In the aftermath of the U.S. elections, a central question regarding the West’s standoff with Iran remains crucial: How serious are U.S. and Israeli leaders who assert their determination to keep Iran from obtaining a nuclear weapon?
The looming question, hovering for years over the diplomatic impasse, is whether the U.S. and Israel have been bluffing when they suggest they might attack Iran if it does not desist from its nuclear ambitions. Is the mantra “all options are on the table” coming from Washington an effort to exert psychological pressure on the Iranian regime, or is it a statement of fact? Are Israel’s ominous warnings about its “red lines” a means to persuade the U.S. and Europe to tighten sanctions, or are they a sign that the Israelis will, in fact, load their bombers and drop ordnance over Iran’s nuclear installations? ...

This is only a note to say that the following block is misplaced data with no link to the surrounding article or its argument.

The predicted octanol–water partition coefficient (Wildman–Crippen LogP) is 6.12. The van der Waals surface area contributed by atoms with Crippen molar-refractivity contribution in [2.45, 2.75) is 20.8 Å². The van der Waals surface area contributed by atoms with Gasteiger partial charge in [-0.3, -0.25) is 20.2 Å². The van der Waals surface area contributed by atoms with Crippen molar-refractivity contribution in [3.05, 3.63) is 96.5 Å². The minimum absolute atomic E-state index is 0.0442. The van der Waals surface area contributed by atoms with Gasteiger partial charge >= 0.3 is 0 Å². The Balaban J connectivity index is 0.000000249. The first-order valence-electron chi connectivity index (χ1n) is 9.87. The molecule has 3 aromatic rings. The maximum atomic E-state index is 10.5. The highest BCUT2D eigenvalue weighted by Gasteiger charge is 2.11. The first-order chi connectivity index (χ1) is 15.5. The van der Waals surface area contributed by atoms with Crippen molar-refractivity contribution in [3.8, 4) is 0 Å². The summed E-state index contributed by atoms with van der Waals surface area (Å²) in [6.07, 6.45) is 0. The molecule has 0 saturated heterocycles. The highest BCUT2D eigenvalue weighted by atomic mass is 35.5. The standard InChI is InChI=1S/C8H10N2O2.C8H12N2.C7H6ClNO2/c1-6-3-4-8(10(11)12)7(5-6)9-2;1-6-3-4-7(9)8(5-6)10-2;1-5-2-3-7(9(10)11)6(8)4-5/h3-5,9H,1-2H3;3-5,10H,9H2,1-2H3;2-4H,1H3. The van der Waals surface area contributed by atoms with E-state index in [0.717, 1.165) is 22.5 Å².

To read the rest, sign up to try World Politics Review
- TWO WEEKS FREE.
- Cancel any time.
- After two weeks, just $9 monthly or $59/year.
Request a free trial for your office or school. Everyone at a given site can get access through our institutional subscriptions.
- The Realist Prism: China the Likely Winner if U.S. Intervenes in Syria
- Russia Tries to Manage Arab Awakening From the Outside
- The Realist Prism: Narrowed Focus in U.S.-Russia Relations Proves Productive
- World Citizen: Israel’s Syria Strike Reflects Favorable Cost-Benefit Calculus
- As U.S. Leaves Afghanistan, India Reconsiders Iran Policy